Regular discharge is mostly odorless. If you notice a slight change in the way your vagina or discharge smells, that’s totally normal. What’s not normal is a sudden foul or fishy odor, especially if it’s accompanied by a change in discharge color, irritation, or itchiness. That’s a good indicator of an infection like bacterial vaginosis, trichomoniasis (a common STI), or a yeast infection.

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6. Your period just stopped showing up.

“Halting or preventing ovulation can occur through hormonal imbalance, physical or emotional stress, illness, and pregnancy,” Ross notes. While it could also just be a side effect of the Pill or other medications, lack of period can also be a sign of an ovulatory disorder like PCOS or in rare cases, premature ovarian failure (which leads to early menopause).

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7. You experience vaginal swelling, itching, and/or pain after sex.

If the pain only lasts for about 36 hours, you might just be allergic to latex. “Some women have a latex allergy, which can cause vaginal swelling, itching, and pain during and up to 36 hours after sex,” Ross says. Most condoms are made of latex, so if you experience these unwelcomed post-coital symptoms, you might be having a reaction. “If you have a latex allergy you can use the polyurethane condom as an alternative and avoid this allergic painful reaction.” If these symptoms last longer than a day or two, or don’t go away after switching condoms, seeing your doc will help you figure out if an underlying problem, like a vaginal infection, is to blame.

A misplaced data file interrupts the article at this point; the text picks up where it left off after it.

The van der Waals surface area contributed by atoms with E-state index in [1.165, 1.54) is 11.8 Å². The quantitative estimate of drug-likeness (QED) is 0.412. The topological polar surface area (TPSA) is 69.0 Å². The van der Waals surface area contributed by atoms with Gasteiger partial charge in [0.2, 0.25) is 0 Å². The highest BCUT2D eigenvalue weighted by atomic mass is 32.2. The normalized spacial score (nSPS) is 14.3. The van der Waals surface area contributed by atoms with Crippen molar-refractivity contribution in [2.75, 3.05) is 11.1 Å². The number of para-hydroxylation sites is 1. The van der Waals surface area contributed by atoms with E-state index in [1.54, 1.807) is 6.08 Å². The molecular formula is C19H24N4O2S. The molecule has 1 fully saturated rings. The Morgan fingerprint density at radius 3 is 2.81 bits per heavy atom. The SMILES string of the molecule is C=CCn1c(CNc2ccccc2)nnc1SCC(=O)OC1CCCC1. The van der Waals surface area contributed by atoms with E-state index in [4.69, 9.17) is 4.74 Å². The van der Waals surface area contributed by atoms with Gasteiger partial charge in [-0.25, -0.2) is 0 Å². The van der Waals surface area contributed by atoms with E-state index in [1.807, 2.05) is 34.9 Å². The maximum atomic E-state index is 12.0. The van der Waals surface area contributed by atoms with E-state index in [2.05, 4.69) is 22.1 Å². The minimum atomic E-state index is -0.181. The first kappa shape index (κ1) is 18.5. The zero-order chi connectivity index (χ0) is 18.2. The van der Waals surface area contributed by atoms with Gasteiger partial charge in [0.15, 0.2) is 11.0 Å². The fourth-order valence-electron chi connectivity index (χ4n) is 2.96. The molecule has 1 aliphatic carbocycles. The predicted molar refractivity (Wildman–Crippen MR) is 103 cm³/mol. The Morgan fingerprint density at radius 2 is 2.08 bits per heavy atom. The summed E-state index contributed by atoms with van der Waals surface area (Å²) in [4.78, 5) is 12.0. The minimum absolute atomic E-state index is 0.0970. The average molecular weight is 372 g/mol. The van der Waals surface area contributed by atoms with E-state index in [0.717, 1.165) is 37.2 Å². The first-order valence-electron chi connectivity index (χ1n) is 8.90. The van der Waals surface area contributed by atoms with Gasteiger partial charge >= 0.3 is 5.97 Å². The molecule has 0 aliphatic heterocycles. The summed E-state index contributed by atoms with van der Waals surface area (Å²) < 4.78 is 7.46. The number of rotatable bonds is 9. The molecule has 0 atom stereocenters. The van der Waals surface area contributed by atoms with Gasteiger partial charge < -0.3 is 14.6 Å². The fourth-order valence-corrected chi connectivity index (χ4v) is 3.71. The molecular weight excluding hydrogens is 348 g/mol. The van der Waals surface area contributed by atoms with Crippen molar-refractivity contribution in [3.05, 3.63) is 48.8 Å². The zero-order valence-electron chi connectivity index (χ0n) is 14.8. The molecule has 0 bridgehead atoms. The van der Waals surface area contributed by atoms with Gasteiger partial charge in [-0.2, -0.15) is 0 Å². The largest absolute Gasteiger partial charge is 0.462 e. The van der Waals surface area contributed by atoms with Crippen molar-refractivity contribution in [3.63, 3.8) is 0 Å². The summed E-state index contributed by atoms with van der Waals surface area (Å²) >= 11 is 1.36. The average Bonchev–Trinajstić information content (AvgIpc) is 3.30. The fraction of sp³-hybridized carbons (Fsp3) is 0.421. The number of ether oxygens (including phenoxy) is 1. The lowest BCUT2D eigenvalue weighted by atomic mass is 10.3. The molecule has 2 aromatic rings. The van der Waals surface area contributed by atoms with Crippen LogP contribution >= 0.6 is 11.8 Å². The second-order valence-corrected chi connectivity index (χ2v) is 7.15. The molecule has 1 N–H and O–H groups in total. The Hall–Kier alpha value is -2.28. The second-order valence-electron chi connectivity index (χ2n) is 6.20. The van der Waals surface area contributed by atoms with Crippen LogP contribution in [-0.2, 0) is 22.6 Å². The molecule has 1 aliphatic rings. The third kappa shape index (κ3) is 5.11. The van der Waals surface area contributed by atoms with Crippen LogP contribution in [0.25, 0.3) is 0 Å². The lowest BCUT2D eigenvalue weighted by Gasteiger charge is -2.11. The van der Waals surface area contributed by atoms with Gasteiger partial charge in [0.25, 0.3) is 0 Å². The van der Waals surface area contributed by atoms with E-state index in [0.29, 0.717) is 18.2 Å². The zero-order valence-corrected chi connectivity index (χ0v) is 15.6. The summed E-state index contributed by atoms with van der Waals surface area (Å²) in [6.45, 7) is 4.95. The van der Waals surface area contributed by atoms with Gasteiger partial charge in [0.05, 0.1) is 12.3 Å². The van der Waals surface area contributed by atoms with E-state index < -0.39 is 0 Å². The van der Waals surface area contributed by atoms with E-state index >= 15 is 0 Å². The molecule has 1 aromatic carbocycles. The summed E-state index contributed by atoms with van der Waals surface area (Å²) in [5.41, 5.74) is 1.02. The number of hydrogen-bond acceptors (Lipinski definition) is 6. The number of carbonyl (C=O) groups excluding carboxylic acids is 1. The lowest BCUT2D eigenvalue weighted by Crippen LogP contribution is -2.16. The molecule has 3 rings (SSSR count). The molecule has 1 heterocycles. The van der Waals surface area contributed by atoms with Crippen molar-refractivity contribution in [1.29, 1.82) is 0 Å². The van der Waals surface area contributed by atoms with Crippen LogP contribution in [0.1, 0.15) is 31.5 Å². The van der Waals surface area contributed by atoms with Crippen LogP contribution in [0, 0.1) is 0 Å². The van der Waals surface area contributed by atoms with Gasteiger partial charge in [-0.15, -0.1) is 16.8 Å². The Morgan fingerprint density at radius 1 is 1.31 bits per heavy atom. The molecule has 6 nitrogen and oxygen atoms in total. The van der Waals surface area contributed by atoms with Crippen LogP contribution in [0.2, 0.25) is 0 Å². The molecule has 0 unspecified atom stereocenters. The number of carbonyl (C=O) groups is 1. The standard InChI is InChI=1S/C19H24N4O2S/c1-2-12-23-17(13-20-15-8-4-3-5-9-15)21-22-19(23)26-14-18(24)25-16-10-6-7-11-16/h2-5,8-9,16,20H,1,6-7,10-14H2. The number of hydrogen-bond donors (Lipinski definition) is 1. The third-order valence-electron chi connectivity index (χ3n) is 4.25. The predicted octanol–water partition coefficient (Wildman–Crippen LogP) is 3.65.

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8. You have trouble getting aroused or orgasming.

Of course, this isn’t a life-threatening problem, but it can stop you from being intimate with your partner and experiencing pleasure. Ross says you should bring any sexual concerns to your gyno. “We think we’re all supposed to figure it out,” she says. But it’s OK to ask for help in working through intimacy problems, or to learn how to get more comfortable with your body. “We all have to learn about sex and orgasms. It’s a lifelong process, and as you master your sexual appetite, it gets better and better,” Ross says. And rest assured, you’re not the only one. “Up to 20 percent of women don’t get orgasms,” Ross says. The Mayo Clinic notes that most women can’t achieve orgasm through vaginal penetration alone. Your ob/gyn can help diagnose and treat any underlying conditions that may be keeping you from reaching the big O.

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9. You turn into a monstrously evil twin of yourself right before your period.

Premenstrual dysmorphic disorder is a form of severe PMS marked by extreme mood swings—anger, irritability, decreased interest in activities—and physical symptoms like horrible cramps, breast tenderness, bloating, and lethargy. There are options for treating it, such as supplements, diuretics (to manage bloating), and light therapy (for the mood-related symptoms), and your ob/gyn can help you find the best method for you.

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10. You’re not into your current method of contraception.

If your birth control comes with unsavory side effects or if you always forget to take it, your ob/gyn can talk through all of your options. With so many different methods of contraception out there, there’s no reason to be unhappy with the method you use. If you’re really not feelin’ your current pill or IUD or whatever else you use, it’s time to start chatting with your doc about trying something new.